In a country where it’s still legal for an employer to fire someone for being gay in 29 states, and for being transgender in 34, having a union can make all the difference.

3. Unionization raises the probability of a woman having a pension.
The union advantage is most impressive when looking at employer-provided retirement plans. Women represented by unions are a whopping 53.4 percent more likely to have pension coverage than their non-union counterparts.

4. Being in a union is good for a woman’s health.
The union impact on a woman’s likelihood of having health insurance is even larger than the impact on wages. At every education level, female union members are 36.8 percent more likely to have employer-sponsored health insurance plans.

5. Unions help close the wage gap.
Despite the fact that the gender wage gap overall hasn’t made any progress in the last five years, it’s been shrinking among workers who belong to a union, declining 3.6 cents between 2015 and 2012. The gender gap between what unionized male workers make and what unionized female workers make is just 9.4 cents, which, according to a report by the National Women’s Law Center, unionized working women make more than 90 percent of what men do.

Among non-union workers, on the other hand, the wage gap is 18.7 cents, about double the gap between union workers. And while all workers typically make higher wages when they’re unionized, a women’s boost of $222 a week is even bigger than her male counterpart.

There’s still much work to be done…

Yet even as we celebrate Mother’s Day – we cannot lose sight of the work yet to be done to achieve full equality.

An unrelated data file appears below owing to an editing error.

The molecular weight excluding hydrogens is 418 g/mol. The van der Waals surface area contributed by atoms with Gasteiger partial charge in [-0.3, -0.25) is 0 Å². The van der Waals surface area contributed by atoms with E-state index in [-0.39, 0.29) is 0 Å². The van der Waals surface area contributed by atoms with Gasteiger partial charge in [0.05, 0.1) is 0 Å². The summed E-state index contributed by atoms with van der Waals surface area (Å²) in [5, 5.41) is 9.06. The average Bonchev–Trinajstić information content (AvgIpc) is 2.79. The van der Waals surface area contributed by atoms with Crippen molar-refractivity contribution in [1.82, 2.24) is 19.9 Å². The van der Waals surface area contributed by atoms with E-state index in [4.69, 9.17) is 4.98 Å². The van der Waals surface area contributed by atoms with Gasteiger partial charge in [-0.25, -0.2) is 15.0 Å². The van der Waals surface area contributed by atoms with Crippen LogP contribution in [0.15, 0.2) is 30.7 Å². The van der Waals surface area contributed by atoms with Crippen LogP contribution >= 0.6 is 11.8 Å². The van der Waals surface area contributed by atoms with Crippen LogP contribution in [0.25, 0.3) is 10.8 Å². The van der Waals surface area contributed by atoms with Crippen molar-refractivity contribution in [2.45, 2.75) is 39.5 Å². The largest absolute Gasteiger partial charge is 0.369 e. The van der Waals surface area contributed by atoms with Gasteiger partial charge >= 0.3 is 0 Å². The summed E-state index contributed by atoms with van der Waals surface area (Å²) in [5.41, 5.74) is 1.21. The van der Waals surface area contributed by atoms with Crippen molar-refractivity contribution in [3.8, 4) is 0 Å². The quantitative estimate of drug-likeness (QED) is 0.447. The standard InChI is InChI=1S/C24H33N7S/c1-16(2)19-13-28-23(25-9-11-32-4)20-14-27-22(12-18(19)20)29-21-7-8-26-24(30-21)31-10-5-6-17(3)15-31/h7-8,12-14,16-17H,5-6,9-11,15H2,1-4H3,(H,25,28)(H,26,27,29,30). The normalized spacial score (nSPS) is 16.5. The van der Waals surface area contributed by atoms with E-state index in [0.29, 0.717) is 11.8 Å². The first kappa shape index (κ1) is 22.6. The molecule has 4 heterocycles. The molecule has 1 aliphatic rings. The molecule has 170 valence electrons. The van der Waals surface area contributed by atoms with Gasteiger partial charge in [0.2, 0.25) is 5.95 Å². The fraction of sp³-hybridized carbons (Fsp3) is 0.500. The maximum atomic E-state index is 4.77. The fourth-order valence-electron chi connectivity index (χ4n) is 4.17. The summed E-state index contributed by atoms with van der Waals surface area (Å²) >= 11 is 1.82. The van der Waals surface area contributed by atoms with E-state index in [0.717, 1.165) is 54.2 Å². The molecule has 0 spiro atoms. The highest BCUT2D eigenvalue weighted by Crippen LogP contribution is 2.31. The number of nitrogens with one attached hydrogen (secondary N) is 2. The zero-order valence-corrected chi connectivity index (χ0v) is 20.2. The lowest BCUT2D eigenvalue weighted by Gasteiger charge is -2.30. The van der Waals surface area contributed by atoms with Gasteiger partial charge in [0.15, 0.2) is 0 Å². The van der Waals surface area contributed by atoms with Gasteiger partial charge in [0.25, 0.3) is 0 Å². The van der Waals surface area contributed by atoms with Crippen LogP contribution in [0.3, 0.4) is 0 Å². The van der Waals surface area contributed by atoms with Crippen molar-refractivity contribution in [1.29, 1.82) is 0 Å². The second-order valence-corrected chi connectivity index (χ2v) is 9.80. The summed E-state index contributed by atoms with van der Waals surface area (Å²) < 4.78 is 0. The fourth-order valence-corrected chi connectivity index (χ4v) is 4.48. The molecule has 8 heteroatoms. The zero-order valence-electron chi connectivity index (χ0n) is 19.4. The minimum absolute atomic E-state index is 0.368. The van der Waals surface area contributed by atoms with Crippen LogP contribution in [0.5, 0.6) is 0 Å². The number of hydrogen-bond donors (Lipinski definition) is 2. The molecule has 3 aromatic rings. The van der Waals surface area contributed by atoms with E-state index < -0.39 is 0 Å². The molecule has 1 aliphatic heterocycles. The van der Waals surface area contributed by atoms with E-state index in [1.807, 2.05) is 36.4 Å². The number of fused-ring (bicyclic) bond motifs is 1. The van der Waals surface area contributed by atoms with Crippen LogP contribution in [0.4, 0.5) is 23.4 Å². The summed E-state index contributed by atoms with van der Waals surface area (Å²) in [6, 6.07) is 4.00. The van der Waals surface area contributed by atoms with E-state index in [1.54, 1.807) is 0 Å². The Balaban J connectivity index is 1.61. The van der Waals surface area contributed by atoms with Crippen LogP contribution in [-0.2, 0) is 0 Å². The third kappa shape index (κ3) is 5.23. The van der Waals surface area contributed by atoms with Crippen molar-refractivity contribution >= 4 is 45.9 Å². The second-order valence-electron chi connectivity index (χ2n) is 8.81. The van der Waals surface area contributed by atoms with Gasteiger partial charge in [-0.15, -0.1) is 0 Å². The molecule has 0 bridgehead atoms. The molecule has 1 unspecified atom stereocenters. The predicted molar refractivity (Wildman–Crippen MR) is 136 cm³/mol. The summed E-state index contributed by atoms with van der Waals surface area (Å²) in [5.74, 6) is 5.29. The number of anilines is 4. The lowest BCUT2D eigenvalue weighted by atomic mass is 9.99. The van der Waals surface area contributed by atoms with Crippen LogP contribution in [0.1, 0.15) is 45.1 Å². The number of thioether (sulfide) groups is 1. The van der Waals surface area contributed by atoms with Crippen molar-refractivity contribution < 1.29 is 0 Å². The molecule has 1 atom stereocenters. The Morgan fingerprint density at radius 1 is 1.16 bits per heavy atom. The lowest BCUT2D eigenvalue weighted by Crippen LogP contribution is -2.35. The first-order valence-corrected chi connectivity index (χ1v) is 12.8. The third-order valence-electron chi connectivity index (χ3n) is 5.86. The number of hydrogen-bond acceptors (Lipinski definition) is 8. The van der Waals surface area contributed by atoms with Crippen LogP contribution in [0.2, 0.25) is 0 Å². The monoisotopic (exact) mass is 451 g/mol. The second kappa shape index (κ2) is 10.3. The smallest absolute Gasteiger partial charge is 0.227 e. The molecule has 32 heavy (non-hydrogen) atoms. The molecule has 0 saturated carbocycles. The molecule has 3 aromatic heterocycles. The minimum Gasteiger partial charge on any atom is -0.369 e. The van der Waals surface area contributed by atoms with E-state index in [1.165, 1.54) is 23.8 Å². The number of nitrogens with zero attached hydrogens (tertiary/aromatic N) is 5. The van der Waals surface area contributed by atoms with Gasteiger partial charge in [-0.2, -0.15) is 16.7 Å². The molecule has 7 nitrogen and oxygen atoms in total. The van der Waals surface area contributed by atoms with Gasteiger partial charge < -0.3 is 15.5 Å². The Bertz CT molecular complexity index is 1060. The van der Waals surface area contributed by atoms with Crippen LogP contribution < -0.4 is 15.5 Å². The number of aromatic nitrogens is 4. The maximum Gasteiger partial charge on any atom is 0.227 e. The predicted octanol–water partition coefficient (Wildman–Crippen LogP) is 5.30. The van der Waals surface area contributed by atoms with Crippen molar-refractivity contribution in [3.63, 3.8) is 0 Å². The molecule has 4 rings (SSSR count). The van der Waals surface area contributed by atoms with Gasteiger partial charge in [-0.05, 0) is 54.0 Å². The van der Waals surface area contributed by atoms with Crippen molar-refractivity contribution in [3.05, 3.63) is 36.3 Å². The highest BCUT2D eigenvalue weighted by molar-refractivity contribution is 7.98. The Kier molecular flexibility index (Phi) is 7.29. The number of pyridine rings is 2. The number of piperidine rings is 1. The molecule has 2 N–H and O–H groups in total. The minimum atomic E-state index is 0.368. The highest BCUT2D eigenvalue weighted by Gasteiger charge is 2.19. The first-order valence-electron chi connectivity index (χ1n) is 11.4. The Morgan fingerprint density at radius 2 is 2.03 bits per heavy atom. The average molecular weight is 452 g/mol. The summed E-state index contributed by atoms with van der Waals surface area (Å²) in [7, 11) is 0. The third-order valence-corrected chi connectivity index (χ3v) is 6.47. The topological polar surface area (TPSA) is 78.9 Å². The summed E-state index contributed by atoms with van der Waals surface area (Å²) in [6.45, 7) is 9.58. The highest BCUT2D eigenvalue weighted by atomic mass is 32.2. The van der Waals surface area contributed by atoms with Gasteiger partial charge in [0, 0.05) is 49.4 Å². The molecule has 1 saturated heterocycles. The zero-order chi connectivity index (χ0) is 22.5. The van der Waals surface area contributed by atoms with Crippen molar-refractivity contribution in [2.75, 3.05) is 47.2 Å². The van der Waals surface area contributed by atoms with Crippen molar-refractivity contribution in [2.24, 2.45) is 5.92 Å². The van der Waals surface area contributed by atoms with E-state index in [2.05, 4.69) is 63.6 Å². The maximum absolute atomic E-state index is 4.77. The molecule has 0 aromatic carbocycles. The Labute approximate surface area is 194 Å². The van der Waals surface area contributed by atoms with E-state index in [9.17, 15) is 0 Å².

The United States is the only industrialized nation without any paid family leave law. With the changing nature of our 21st-century workforce, it’s getting harder and harder to balance the demands of the family you love and the job you need. Change has yet to come to Washington, but momentum is growing in the states: So far, California, Rhode Island and New Jersey have passed paid leave laws. It’s time to update workplace policies that are stuck in the past and give more Americans paid family leave – to take care of sick loved ones and newborn children.

The Labor Department is awarding half a million dollars to help feasible studies on new paid leave policies and with the support of Unions, it is our hope paid maternity leave will soon be realized.

RELATED: Maternity Leave FAQs

Considering the great boost to equality, pay and benefits that unions bring, it’s important that anyone who cares about the well-being of women workers also care about unions.

Union Built PC wishes our Union Sisters a very Happy Mother’s Day.

5 Key Reasons to Back the Working People at Verizon

Most of you know what led to the Verizon Strike. Contract talks between Verizon and members of the International Brotherhood of Electrical Workers (IBEW) and the Communications Workers of America (CWA) began in June of 2015.

The workers’ last contract expired on August 1, 2015 and on April 13, 2016 the strike began.